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Pablo Escobar And The War On Drugs

4154 words - 17 pages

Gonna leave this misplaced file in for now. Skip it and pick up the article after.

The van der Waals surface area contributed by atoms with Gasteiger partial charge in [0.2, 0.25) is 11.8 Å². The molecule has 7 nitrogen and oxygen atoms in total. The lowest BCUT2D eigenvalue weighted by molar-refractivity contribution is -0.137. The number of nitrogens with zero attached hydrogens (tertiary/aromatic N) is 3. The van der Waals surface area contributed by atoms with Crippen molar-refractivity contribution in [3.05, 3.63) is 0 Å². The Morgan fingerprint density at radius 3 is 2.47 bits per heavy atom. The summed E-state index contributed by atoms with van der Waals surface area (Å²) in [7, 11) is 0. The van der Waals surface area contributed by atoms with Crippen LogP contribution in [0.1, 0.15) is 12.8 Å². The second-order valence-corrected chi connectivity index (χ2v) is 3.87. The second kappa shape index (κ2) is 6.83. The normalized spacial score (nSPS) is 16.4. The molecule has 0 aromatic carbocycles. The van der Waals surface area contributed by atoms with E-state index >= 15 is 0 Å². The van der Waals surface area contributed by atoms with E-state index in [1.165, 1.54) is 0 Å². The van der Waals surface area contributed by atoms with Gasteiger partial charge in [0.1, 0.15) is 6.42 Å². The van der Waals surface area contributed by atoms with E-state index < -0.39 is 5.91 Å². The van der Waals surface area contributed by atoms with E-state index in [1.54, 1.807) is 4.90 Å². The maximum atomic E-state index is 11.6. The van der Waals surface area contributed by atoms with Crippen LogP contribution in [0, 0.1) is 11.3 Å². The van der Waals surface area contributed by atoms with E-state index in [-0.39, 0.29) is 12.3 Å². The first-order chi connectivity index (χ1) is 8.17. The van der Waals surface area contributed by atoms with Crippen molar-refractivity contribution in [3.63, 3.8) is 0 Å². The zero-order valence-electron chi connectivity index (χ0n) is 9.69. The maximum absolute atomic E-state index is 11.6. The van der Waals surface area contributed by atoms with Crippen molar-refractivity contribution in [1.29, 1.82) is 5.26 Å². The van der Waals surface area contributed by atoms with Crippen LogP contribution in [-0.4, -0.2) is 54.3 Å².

Throughout history the United States has been known widely for its ruthlessness and will to win as far as war is concerned. From the Spanish-American war to the World Wars, the United States has always come out on top. The United States has the always had the reputation that "we simply refuse to lose". However, one war that the United States has constantly struggled to be "on top of" is the War on Drugs.This war seems to be a never ending battle. The fact that the demand for illicit drugs has increasingly haunted our nation for quite some time; and since 1972 when the war on drugs was formally declared by President Richard Nixon, and was later intensified by Ronald Regan and George Bush, the problem of solving the war on drugs become progressively worse. Many people will argue that as far as the drugs are concerned it has had a greater impact and has caused more family turmoil and deaths than many of the past wars our nation has fought in. Thousands of both drug addicts as well as drug dealers are killed everyday either by overdoses, or drug deals gone sour. Drugs not only fuel crime in the United States but throughout the world. The fact that this war is still being fought today just shows how long the problem with drugs has lasted, as well as how it has consumed our nation. In order to understand the war on drugs you need to first understand the history of illicit drug use as well as the people that are behind the supply of these drugs, and the problems that their nations suffer as well. The problem is not as simple as punishing people for their drug use, the problem lies much deeper.Before the issue at hand is addressed I feel it is appropriate to give some background on drug culture in the United States. In the early 20th century many people used the same illicit drugs that exist today, however, many were intended to be used in an illicit manner. Opiates such as heroin and opium (brought in from the Middle East) were prescribed by doctors to people that suffered from extreme pain, and were even prevalent in hospitals and other medical facilities. Both cocaine, as well as opiates such as heroin were sold as patent medicines in the 19th and early 20th centuries, and marketed as treatments for a wide variety of ailments. Eventually however, Opiate addiction became widespread in many areas of the U.S. Cocaine was still sold over the counter in drug stores as a sinus remedy, and was one of the essential ingredients in Coca-Cola, a new concoction that was sweeping the nation.Anti-drug bills ran through Congress in 1915, resulting in the Harrison Narcotics Act, which prohibited the use of opiates and cocaine without a prescription, and Coca-Cola was required to reinvent their popular beverage with the absence of cocaine. In 1922, Congress reinforced the Harrison Act with The Narcotic Drug Import and Export Act, which outlawed the non-medicinal use of narcotics. The Heroin Act was passed in 1924 which prohibited the making of the newest and most...

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